If the Labour party could only be persuaded to make such an appeal it might yet redeem its mistakes and become a dominant force in politics. If not, if we go on as we have been going on in the past, if the S.D.F. goes on pelting the "class-conscious proletariat" with multi-syllabled German metaphysics, if the I.L.P. continues to give altruistic and humanitarian commonplaces to those who ask for bread, if some of the brilliant intellectuels, of middle class Socialism continue to treat the working classes as if they did not matter and could be trapped into Socialism against their will, if in a word we go on insulting and bewildering those whom we wish to convert, addressing them in all the unintelligible tongues of Babel and forcing down their throats doctrines which they detest, then we shall never lead the workers. And if we do not lead them someone else will. Yes someday we shall be faced in this country by the appearance of a man who understands the working classes and can make them follow him. All parties will look at him askance the Labour party most of all. He will be called "Jingo," "Reactionist," "Taker of Tory Gold," But he will have the people of
*A good illustration of this may be obtained by comparing the two by-elections which have taken place since the present parliament was elected, in North-East Lanarkshire. In both cases a typical orthodox Unionist and a typical orthodox Labourite were in the field. But the Liberal candidates were of a very different type in the two cases. In September 1901 (while the South African War was still in progress) the Liberal candidate was Mr. Cecil Harmsworth, of the "Daily Mail," an Imperialist of so pronounced a kind that all the organs of the Anti- Imperialist press and many of the Leaders of Anti-Imperialist Liberalism advised the electors to vote for the Labour candidate. This year on the other hand the Liberal candidate was a strictly orthodox Liberal who succeeded in uniting all sections of the party. I give the figures for both elections.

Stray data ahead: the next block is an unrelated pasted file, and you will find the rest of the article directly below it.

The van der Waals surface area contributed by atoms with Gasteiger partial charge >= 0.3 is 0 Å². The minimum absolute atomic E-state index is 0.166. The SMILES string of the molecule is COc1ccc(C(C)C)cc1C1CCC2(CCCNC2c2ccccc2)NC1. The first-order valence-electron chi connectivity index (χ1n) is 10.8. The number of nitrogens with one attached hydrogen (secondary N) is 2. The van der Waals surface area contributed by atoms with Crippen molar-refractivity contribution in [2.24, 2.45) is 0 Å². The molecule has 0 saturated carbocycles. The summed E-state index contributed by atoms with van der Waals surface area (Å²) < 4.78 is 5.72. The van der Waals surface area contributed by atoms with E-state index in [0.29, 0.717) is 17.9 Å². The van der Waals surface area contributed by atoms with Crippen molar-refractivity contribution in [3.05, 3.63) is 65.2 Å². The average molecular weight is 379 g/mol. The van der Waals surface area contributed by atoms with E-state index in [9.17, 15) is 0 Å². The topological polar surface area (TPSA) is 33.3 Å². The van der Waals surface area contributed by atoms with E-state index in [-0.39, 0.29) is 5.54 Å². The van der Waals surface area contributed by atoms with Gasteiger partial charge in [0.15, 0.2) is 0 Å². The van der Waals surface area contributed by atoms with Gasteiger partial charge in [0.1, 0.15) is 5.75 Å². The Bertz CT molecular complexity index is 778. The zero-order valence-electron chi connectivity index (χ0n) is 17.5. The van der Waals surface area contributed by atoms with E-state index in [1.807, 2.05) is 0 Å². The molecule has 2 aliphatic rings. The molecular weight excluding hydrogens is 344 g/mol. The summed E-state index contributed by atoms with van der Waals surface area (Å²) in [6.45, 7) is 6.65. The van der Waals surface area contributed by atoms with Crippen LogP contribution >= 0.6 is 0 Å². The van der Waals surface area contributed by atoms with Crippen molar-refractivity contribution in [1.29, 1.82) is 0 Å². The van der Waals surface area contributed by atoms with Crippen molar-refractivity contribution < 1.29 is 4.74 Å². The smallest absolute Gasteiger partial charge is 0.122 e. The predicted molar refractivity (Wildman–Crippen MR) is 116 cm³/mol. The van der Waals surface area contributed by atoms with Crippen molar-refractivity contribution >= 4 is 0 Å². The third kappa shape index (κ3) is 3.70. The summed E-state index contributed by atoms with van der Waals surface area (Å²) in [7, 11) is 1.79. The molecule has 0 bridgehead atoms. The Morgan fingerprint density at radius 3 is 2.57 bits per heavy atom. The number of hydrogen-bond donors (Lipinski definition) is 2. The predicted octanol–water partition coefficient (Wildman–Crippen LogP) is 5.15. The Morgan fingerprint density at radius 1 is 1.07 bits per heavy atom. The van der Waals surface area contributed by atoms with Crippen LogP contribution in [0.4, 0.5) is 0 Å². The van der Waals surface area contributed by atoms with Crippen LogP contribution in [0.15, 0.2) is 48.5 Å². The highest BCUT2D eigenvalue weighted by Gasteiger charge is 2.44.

Sir W. Rattigan (U) 5673
Mr. C. Harmsworth (L) 4769
Mr. R. Smillie (Lab) 2900
Mr. Finlay (L) 5619
Mr. Touch (U) 4677
Mr. Robertson (Lab) 39&4
The noticeable thing about these figures is the enormous increase in the Labour poll. It may reasonably be supposed that the fulminations of a large section of representative Liberal opinion against Mr. Harmsworth produced some effect on the voting, and one may therefore take it that a fair number of electors, who voted for Mr. Smillie in 1901, voted for Mr. Finlay in 1904. Yet Mr. Robertson's gain is far greater than Mr. Finlay's. This can only mean that a large number of working men. who, in time of war voted for the Tory Imperialist candidate, voted for the Labour candidate in time of peace.
Tuesday, July 1, 2008
In previous chapters I have generally begun by criticising the Liberal policy in relation to the matter to be discussed. It would seem natural in this chapter to deal with the Liberal policy in relation to social reform. But in that case the essay would be an exceedingly short one. There is no Liberal policy in relation to social reform.